Moor Hall Restaurant with Rooms

“World-class destination dining.” - AA Inspector



Official Rating
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Winner of the 2022-23 AA Chefs’ Chef award, Mark Birchall continues to work quietly at this wonderfully restored Grade II* listed manor house, ensuring its position as one of the UK’s leading gastronomic destinations. It’s hard to do justice to the place in words, but Moor Hall, with its lovely traditional interiors (all oak beams, floorboards, and open fires) and set in five acres of beautiful gardens and lake, is a truly wonderful place to stay, and to eat. You’ll find the kitchen, and the restaurant itself, in the modern, glass-walled extension, and an extensive kitchen garden aims to provide vegetables throughout the summer. Menus are seasonal, evolving daily and weekly, although some dishes are more permanent fixtures. You can expect a very modern take on British flavours, and the 'Provenance' menu, served at both lunch and dinner, and a four-course lunch option, offer pin-sharp, contemporary interpretations, from the signature Paris market carrots with chrysanthemum and sea buckthorn and Doddington cheese snow, through turnip broth poured at the table over spankingly fresh crab with anise, hyssop and sunflower seeds. Cornish lobster might come with Tarleton tomatoes, fresh and fermented, smoked marrow and rosehip. The wine list is beautifully presented and full of gems, with a clear focus on food matching. Service is impeccable.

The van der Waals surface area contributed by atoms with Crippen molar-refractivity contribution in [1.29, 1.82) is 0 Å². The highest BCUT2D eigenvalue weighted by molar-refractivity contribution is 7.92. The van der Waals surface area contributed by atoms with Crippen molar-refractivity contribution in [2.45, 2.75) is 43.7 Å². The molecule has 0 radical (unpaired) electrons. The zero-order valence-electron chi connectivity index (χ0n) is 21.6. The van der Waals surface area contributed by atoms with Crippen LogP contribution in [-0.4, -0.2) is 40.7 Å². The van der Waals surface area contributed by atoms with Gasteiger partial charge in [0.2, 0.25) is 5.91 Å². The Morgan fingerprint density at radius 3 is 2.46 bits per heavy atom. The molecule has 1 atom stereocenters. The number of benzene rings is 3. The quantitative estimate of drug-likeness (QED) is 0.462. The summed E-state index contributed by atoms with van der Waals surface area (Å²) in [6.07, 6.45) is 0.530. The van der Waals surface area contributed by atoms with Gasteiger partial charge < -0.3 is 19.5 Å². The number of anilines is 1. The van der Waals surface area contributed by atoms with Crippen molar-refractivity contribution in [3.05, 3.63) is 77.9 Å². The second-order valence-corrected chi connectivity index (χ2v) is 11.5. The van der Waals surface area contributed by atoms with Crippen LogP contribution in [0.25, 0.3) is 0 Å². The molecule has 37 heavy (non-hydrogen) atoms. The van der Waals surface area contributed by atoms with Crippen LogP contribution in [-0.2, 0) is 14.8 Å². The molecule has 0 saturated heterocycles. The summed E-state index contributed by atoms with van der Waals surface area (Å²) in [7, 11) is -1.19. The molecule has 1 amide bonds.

Awards, accolades & Welcome Schemes

5 Rosette Award for Culinary Excellence
AA Notable Wine List
Moor Hall Restaurant with Rooms
Prescot Road, Aughton, Lancashire, L39 6RT


  • Seats: 50
  • Private dining available
  • On-site parking available
  • Wheelchair accessible
  • Accessible toilets
  • Assist dogs welcome
Opening times
  • Closed: Monday, Tuesday, 29 July to 15 August , 1 January to 17 January
Food and Drink
  • Wines over £30: 600
  • Wines by the glass: 30
  • Cuisine style: Modern British
  • Vegetarian menu

About the area

Discover Lancashire

Lancashire was at the centre of the British cotton industry in the 19th century, which lead to the urbanization of great tracts of the area. The cotton boom came and went, but the industrial profile remains. Lancashire’s resorts, Blackpool, Southport and Morecambe Bay, were originally developed to meet the leisure needs of the cotton mill town workers. Blackpool is the biggest and brashest, celebrated for it tower, miles of promenade, and the coloured light ‘illuminations’. Amusements are taken very seriously here, day and night, and visitors can be entertained in a thousand different ways.

The former county town, Lancaster, boasts one of the younger English universities, dating from 1964. Other towns built up to accommodate the mill-workers with back-to-back terraced houses, are Burnley, Blackburn, Rochdale and Accrington. To get out of town, you can head for the Pennines, the ‘backbone of England’, a series of hills stretching from the Peak District National Park to the Scottish borders. To the north of the country is the Forest of Bowland, which despite its name is fairly open country, high up, with great views.

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